I witnessed a few Captain’s Masts in my day. Mostly extra duty, confinement to the ship, and maybe pay withholding. Anyone sent to the brig with just bread and water?
And as stated in the article, and as I posted in another thread, “bread and water” is still a punishment on the books for civilian seamen.
46 USC Chapter 115:
For continued willful disobedience to lawful command or continued willful neglect of duty at sea, the seaman, at the discretion of the master, may be confined, on water and 1,000 calories, with full rations every 5th day, until the disobedience ends, and on arrival in port forfeits, for each 24 hours’ continuance of the disobedience or neglect, not more than 12 days’ pay or, at the discretion of the court, may be imprisoned for not more than 3 months.
Our version of bread and water sounds even harsher than that of the USN which was limited to 3-days and all the bread one could eat.
I wonder if the rules will be changed for merchantmen as well.
Has anyone ever heard of this punishment being applied at sea on a merchant vessel in modern history?
Mine you that when they say “bread” what they mean instead is “biscuit” better known as “hardback” so give up any thoughts of a nice crusty baguette hot from a baker’s oven.
As far as water goes…potable water was so foul in the days of sail that beer was invented.
It is more of a punishment that beer has been taken away from US vessels.
I can’t think of any circumstances where punishing a crew member would be worthwhile.
Have to keep him locked up somewhere, merchant ships don’t have brigs, supervision is going to add to crew workload.
What’s the point? Is the crewmember going to reform and be kept on board?
Better just to fire the crewmember and get him off in the next port. The ship would be better off short-handed then having the burden of watching, feeding etc.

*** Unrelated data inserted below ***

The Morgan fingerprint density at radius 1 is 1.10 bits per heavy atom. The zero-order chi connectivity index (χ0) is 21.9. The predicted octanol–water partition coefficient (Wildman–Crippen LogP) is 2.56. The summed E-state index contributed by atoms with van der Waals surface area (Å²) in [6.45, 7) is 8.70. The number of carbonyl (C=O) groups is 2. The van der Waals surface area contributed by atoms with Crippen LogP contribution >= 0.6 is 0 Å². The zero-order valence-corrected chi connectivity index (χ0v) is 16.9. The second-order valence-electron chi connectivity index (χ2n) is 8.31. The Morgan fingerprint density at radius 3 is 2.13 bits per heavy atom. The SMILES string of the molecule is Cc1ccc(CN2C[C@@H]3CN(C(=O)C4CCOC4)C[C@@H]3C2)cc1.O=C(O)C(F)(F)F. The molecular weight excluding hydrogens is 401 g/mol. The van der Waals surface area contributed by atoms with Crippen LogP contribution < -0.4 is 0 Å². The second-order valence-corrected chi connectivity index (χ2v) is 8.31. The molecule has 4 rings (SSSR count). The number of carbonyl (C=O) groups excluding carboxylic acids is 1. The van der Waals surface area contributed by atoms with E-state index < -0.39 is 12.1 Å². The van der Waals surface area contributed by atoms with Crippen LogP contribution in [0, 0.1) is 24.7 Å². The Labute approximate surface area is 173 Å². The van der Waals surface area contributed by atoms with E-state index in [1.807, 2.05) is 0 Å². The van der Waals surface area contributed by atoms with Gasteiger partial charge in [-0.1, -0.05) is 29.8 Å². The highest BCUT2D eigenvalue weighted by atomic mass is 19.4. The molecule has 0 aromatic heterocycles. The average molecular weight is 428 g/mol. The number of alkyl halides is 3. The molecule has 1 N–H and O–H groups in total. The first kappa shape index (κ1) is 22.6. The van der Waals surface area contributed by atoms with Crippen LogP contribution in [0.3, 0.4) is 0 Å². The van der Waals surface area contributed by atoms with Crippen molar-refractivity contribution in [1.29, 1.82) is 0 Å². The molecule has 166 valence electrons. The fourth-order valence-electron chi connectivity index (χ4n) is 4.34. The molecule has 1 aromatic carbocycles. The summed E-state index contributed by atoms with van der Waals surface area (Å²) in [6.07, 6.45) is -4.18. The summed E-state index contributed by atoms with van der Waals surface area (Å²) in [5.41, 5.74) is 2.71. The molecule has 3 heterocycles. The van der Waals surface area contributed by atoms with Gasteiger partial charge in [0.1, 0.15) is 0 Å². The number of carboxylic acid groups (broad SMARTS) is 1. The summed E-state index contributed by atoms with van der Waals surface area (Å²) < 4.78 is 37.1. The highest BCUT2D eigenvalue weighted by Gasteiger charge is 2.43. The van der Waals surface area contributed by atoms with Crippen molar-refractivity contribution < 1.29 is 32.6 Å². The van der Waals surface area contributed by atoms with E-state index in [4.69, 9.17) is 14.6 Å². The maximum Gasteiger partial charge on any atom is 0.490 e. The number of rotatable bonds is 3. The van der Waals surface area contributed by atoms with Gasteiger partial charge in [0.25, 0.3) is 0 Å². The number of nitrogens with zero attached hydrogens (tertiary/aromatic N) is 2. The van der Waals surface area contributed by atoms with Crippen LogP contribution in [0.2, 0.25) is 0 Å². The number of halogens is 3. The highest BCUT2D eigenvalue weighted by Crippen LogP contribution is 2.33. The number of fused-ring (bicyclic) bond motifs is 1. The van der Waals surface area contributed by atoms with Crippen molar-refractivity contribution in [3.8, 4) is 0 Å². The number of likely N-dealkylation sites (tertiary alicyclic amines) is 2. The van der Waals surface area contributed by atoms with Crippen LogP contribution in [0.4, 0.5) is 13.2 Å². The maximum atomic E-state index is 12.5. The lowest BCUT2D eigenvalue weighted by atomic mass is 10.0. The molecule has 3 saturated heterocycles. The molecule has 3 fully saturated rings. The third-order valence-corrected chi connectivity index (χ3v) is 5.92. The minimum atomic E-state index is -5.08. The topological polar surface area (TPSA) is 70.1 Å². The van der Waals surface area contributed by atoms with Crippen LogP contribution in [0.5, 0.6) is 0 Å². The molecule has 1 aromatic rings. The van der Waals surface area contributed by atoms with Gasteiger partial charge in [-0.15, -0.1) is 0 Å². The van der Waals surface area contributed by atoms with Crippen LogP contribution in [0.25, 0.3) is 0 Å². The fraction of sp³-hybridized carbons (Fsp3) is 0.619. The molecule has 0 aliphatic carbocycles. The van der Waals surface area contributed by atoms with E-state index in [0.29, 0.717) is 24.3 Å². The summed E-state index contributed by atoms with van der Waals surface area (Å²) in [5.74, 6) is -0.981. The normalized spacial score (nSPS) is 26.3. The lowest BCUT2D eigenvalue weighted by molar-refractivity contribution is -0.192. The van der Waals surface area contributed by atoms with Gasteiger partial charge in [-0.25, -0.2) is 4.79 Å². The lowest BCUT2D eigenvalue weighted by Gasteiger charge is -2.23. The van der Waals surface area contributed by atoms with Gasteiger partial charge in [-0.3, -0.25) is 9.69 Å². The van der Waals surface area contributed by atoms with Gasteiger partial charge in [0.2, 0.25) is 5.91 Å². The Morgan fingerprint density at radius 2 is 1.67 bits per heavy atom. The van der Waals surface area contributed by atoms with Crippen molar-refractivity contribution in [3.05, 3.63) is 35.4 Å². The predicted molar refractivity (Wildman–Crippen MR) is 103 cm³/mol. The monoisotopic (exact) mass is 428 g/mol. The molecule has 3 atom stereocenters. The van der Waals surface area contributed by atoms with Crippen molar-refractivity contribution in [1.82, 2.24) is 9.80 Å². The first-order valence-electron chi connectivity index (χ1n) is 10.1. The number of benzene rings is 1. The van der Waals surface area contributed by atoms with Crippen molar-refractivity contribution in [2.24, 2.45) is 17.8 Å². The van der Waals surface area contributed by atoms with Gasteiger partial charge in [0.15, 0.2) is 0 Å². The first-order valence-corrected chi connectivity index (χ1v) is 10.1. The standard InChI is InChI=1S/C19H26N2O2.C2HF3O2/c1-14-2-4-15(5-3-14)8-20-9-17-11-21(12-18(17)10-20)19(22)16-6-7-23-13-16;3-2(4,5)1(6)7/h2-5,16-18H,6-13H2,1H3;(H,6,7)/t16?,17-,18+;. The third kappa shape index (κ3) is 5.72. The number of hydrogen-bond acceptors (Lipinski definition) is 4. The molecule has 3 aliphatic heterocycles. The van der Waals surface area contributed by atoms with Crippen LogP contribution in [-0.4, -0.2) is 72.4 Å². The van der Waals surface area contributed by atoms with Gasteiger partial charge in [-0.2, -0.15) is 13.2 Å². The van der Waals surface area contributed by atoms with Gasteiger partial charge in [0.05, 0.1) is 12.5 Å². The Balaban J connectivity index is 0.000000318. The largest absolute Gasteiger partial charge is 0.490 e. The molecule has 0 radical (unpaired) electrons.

Not to mention running afoul of the union contract.
Makes more sense on a four year voyage…
This bread and water thing is an irrelevant holdover from long gone era. It’s kind of like the old state laws that were slow to be purged from the books that required a man holding a lantern and ringing a bell to walk a head of a car being driven at night.
This makes perfect sense in a historical context. Youv’e just shanghaied yourself a fresh crew, now how to make them work? Bread and water, of course.
I feel this has some bearing on the discussion about assaulting the master. Would you actually get away with locking the culprit in an empty ballast tank, restricted to 1000 kcal per day? I bet if you did, word would get around, and you wouldn’t have so much trouble with the next guy.
The thing about a firing is that when it happens the Chief Engineer, the Chief mate and the bos’n are all witnesses, officially. They sign the firing letter as witnesses.
Those three, C/E, C/M and bos’n are usually permanent and regulars aboard. So the word seeps out, what is tolerated and what is not.
For the rotary crew it’s mostly based on what they’ve heard at the hall plus what they hear when the join the ship.
So when a crew member actually does get fired it’s OK, so it’s not just bullshit. The change in the crew after a firing is apparent.
The thread started about a change in the USN policy, but the comments address the historical use and, of course, the merchant service aspect.
Having served as enlisted and officer in the USN 1965-1993, I will throw in an observation.
The CO of a ship in the grade of O-5 or O-6 can award a wide array of punishments at NJP. For many infractions, the CO might impose punishment of forfeiture of 1/2-months pay for two months, reduction in pay grade, plus up to 45 days restriction and 45 days extra duty. I have seen that hammer dropped many times at Mast.
However, if the CO awards three days of “piss and punk” then no other punishment can be awarded. Many transgressors would prefer the short, harsh punishment to the one that takes a month’s pay and leaves you at a lower pay grade as well. The message gets to the crew either way.
Couple years back a 3rd Mate on one of the government ships was attacked by a young drunken O.S. (while the officer was carrying a sidearm, too…)
From what I heard he was confined to quarters and only permitted to come out to eat meals. He was not permitted ashore or allowed to wander the vessel until the day he was discharged and even then he was taken directly below to the launch and sent ashore for his flight home.
What was that US ship a few years back where they were supposedly handcuffing people to the bulkheads and whatnot? I remember vague tales of lawsuits etc. at the time.